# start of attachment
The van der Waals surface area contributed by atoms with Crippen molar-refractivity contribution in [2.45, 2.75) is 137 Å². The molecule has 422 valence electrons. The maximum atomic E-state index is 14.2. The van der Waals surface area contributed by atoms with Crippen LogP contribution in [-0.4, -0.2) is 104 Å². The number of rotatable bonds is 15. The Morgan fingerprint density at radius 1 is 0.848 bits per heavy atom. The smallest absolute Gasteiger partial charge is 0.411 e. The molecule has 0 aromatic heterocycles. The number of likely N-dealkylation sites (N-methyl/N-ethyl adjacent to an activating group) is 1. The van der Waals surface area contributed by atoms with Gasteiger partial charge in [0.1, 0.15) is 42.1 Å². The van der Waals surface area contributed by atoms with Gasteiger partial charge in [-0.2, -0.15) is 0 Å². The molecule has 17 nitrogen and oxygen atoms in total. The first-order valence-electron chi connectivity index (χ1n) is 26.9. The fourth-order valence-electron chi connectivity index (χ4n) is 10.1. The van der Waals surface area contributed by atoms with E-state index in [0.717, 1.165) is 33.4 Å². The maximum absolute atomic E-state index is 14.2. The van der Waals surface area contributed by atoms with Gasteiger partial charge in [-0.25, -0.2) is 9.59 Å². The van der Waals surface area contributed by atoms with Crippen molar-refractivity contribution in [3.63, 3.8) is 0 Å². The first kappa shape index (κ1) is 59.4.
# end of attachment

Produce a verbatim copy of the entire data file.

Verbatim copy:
The van der Waals surface area contributed by atoms with Crippen molar-refractivity contribution in [2.45, 2.75) is 137 Å². The molecule has 422 valence electrons. The maximum atomic E-state index is 14.2. The van der Waals surface area contributed by atoms with Crippen LogP contribution in [-0.4, -0.2) is 104 Å². The number of rotatable bonds is 15. The Morgan fingerprint density at radius 1 is 0.848 bits per heavy atom. The smallest absolute Gasteiger partial charge is 0.411 e. The molecule has 0 aromatic heterocycles. The number of likely N-dealkylation sites (N-methyl/N-ethyl adjacent to an activating group) is 1. The van der Waals surface area contributed by atoms with Gasteiger partial charge in [0.1, 0.15) is 42.1 Å². The van der Waals surface area contributed by atoms with Gasteiger partial charge in [-0.2, -0.15) is 0 Å². The molecule has 17 nitrogen and oxygen atoms in total. The first-order valence-electron chi connectivity index (χ1n) is 26.9. The fourth-order valence-electron chi connectivity index (χ4n) is 10.1. The van der Waals surface area contributed by atoms with E-state index in [0.717, 1.165) is 33.4 Å². The maximum absolute atomic E-state index is 14.2. The van der Waals surface area contributed by atoms with Gasteiger partial charge in [-0.25, -0.2) is 9.59 Å². The van der Waals surface area contributed by atoms with Crippen molar-refractivity contribution in [3.63, 3.8) is 0 Å². The first kappa shape index (κ1) is 59.4.